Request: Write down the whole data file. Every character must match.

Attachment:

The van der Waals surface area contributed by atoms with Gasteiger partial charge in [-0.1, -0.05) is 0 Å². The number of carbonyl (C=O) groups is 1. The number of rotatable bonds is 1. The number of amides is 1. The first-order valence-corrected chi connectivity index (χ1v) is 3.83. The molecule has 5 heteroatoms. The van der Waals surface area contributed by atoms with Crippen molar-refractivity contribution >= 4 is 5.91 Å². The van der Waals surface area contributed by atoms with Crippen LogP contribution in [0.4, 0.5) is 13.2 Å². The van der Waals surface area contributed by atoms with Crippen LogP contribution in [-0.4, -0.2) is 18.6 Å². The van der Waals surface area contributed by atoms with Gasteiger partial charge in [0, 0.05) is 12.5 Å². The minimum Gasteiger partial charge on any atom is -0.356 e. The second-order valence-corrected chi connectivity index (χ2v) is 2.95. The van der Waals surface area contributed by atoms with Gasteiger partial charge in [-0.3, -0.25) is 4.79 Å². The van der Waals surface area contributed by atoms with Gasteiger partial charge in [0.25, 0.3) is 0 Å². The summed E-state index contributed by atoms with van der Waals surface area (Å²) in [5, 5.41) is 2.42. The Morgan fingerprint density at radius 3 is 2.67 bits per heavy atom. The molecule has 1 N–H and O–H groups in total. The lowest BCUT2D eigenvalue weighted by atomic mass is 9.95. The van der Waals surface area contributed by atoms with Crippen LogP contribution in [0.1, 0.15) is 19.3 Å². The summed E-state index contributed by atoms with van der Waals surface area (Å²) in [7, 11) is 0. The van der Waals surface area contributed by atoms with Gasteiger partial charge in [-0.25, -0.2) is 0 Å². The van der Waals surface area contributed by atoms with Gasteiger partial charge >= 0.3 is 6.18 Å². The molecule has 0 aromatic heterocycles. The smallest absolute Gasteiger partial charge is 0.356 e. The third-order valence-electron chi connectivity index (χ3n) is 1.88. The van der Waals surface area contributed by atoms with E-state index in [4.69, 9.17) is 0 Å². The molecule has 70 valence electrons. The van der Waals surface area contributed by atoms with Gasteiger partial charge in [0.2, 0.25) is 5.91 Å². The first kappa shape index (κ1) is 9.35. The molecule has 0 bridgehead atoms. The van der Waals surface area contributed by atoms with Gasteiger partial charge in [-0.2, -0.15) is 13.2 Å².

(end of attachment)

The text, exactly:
The van der Waals surface area contributed by atoms with Gasteiger partial charge in [-0.1, -0.05) is 0 Å². The number of carbonyl (C=O) groups is 1. The number of rotatable bonds is 1. The number of amides is 1. The first-order valence-corrected chi connectivity index (χ1v) is 3.83. The molecule has 5 heteroatoms. The van der Waals surface area contributed by atoms with Crippen molar-refractivity contribution >= 4 is 5.91 Å². The van der Waals surface area contributed by atoms with Crippen LogP contribution in [0.4, 0.5) is 13.2 Å². The van der Waals surface area contributed by atoms with Crippen LogP contribution in [-0.4, -0.2) is 18.6 Å². The van der Waals surface area contributed by atoms with Gasteiger partial charge in [0, 0.05) is 12.5 Å². The minimum Gasteiger partial charge on any atom is -0.356 e. The second-order valence-corrected chi connectivity index (χ2v) is 2.95. The van der Waals surface area contributed by atoms with Gasteiger partial charge in [-0.3, -0.25) is 4.79 Å². The van der Waals surface area contributed by atoms with Gasteiger partial charge in [0.25, 0.3) is 0 Å². The summed E-state index contributed by atoms with van der Waals surface area (Å²) in [5, 5.41) is 2.42. The Morgan fingerprint density at radius 3 is 2.67 bits per heavy atom. The molecule has 1 N–H and O–H groups in total. The lowest BCUT2D eigenvalue weighted by atomic mass is 9.95. The van der Waals surface area contributed by atoms with Crippen LogP contribution in [0.1, 0.15) is 19.3 Å². The summed E-state index contributed by atoms with van der Waals surface area (Å²) in [7, 11) is 0. The van der Waals surface area contributed by atoms with Gasteiger partial charge in [-0.25, -0.2) is 0 Å². The van der Waals surface area contributed by atoms with Gasteiger partial charge >= 0.3 is 6.18 Å². The molecule has 0 aromatic heterocycles. The smallest absolute Gasteiger partial charge is 0.356 e. The third-order valence-electron chi connectivity index (χ3n) is 1.88. The van der Waals surface area contributed by atoms with E-state index in [4.69, 9.17) is 0 Å². The molecule has 70 valence electrons. The van der Waals surface area contributed by atoms with Gasteiger partial charge in [0.2, 0.25) is 5.91 Å². The first kappa shape index (κ1) is 9.35. The molecule has 0 bridgehead atoms. The van der Waals surface area contributed by atoms with Gasteiger partial charge in [-0.2, -0.15) is 13.2 Å².